French President Promises to Ban Homework as Part of Educational Initiatives
October 16, 2012
If he manages to push his latest proposals through, French President François Hollande may find himself with a few more young supporters on his side.
Last week, Hollande reaffirmed his pledge to make education one of his main domestic priorities by outlining key strategic changes to revitalize France's school system. It's a sweeping package of changes meant to reform a system critics claim is outdated and inefficient, but for headline writers it boils down to one concept: the French President wants to outlaw homework. "Work should be done at school, rather than at home," Hollande emphasized on Wednesday.
He also proposes reducing the average amount of time a student spends in class in each day, while stretching the school week from four days to four and a half. It's a bid to bring the country more in line with international standards and to acknowledge some of the current system's shortcomings. Even the homework isn't just an empty populist gesture - it's meant to reflect the fact that many of the lowest-performing students lack a positive support environment at home.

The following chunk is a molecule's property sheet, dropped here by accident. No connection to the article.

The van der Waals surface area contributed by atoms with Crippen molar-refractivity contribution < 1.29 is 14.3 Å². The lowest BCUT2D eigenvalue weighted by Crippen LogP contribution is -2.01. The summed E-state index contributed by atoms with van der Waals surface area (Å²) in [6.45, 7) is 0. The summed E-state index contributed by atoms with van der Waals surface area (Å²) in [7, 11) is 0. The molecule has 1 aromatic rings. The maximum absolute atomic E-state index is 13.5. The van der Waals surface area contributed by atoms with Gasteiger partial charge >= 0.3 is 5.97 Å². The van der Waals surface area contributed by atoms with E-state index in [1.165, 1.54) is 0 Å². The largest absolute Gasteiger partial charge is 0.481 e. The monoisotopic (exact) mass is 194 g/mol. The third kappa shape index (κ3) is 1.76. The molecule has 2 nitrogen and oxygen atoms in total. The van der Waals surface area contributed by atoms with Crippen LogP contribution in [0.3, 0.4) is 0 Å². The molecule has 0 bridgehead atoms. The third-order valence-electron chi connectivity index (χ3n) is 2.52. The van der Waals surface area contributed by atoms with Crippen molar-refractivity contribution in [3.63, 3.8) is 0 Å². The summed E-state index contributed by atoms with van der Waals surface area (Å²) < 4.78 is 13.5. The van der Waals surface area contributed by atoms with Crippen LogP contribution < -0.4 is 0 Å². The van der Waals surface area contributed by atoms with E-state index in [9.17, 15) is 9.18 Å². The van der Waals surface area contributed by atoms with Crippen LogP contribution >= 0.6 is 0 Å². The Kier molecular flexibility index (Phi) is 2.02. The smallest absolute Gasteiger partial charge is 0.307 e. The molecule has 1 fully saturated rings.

According to the Associated Press, French students endure some of the longest school days within developed nations:
Despite long summer breaks and the four-day school week, French elementary school students actually spend more hours per year in school than average - 847, compared with 774 among countries in OECD, a club of wealthy nations. But the time is compressed into fewer days each year. The French school day begins around 8:30 [a.m.] and ends at 4:30 p.m., even for the youngest, despite studies showing the ability of young children to learn deteriorates as the day goes on.
However, Hollande's proposal faces a few challenges of its own: parents would...